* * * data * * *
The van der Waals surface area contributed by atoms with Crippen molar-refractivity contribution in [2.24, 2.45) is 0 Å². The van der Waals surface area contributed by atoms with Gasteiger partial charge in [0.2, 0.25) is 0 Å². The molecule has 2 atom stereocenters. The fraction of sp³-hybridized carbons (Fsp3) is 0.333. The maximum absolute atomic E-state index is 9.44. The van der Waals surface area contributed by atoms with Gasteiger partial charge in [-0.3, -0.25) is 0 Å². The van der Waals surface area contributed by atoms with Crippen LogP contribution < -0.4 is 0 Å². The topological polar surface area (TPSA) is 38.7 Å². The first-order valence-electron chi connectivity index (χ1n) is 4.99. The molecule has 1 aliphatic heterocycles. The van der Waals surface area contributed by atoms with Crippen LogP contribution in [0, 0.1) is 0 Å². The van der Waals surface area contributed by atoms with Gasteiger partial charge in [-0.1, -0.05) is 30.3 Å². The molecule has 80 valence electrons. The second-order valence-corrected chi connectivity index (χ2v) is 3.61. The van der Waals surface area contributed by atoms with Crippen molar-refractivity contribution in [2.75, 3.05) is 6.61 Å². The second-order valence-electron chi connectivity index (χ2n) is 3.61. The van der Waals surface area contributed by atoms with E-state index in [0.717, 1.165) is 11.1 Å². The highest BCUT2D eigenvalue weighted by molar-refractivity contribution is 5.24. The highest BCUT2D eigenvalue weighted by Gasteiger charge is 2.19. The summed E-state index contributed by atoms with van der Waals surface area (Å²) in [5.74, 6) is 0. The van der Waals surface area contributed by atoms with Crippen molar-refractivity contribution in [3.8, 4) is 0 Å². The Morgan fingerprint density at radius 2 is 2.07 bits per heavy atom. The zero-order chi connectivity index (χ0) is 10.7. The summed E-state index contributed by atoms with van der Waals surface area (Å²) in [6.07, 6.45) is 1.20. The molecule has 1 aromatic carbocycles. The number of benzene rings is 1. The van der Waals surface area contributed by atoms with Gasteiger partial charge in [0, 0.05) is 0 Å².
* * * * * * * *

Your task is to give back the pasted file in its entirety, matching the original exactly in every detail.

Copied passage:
The van der Waals surface area contributed by atoms with Crippen molar-refractivity contribution in [2.24, 2.45) is 0 Å². The van der Waals surface area contributed by atoms with Gasteiger partial charge in [0.2, 0.25) is 0 Å². The molecule has 2 atom stereocenters. The fraction of sp³-hybridized carbons (Fsp3) is 0.333. The maximum absolute atomic E-state index is 9.44. The van der Waals surface area contributed by atoms with Gasteiger partial charge in [-0.3, -0.25) is 0 Å². The van der Waals surface area contributed by atoms with Crippen LogP contribution < -0.4 is 0 Å². The topological polar surface area (TPSA) is 38.7 Å². The first-order valence-electron chi connectivity index (χ1n) is 4.99. The molecule has 1 aliphatic heterocycles. The van der Waals surface area contributed by atoms with Crippen LogP contribution in [0, 0.1) is 0 Å². The van der Waals surface area contributed by atoms with Gasteiger partial charge in [-0.1, -0.05) is 30.3 Å². The molecule has 80 valence electrons. The second-order valence-corrected chi connectivity index (χ2v) is 3.61. The van der Waals surface area contributed by atoms with Crippen molar-refractivity contribution in [2.75, 3.05) is 6.61 Å². The second-order valence-electron chi connectivity index (χ2n) is 3.61. The van der Waals surface area contributed by atoms with E-state index in [0.717, 1.165) is 11.1 Å². The highest BCUT2D eigenvalue weighted by molar-refractivity contribution is 5.24. The highest BCUT2D eigenvalue weighted by Gasteiger charge is 2.19. The summed E-state index contributed by atoms with van der Waals surface area (Å²) in [5.74, 6) is 0. The van der Waals surface area contributed by atoms with Crippen molar-refractivity contribution in [3.8, 4) is 0 Å². The Morgan fingerprint density at radius 2 is 2.07 bits per heavy atom. The zero-order chi connectivity index (χ0) is 10.7. The summed E-state index contributed by atoms with van der Waals surface area (Å²) in [6.07, 6.45) is 1.20. The molecule has 1 aromatic carbocycles. The number of benzene rings is 1. The van der Waals surface area contributed by atoms with Gasteiger partial charge in [0, 0.05) is 0 Å².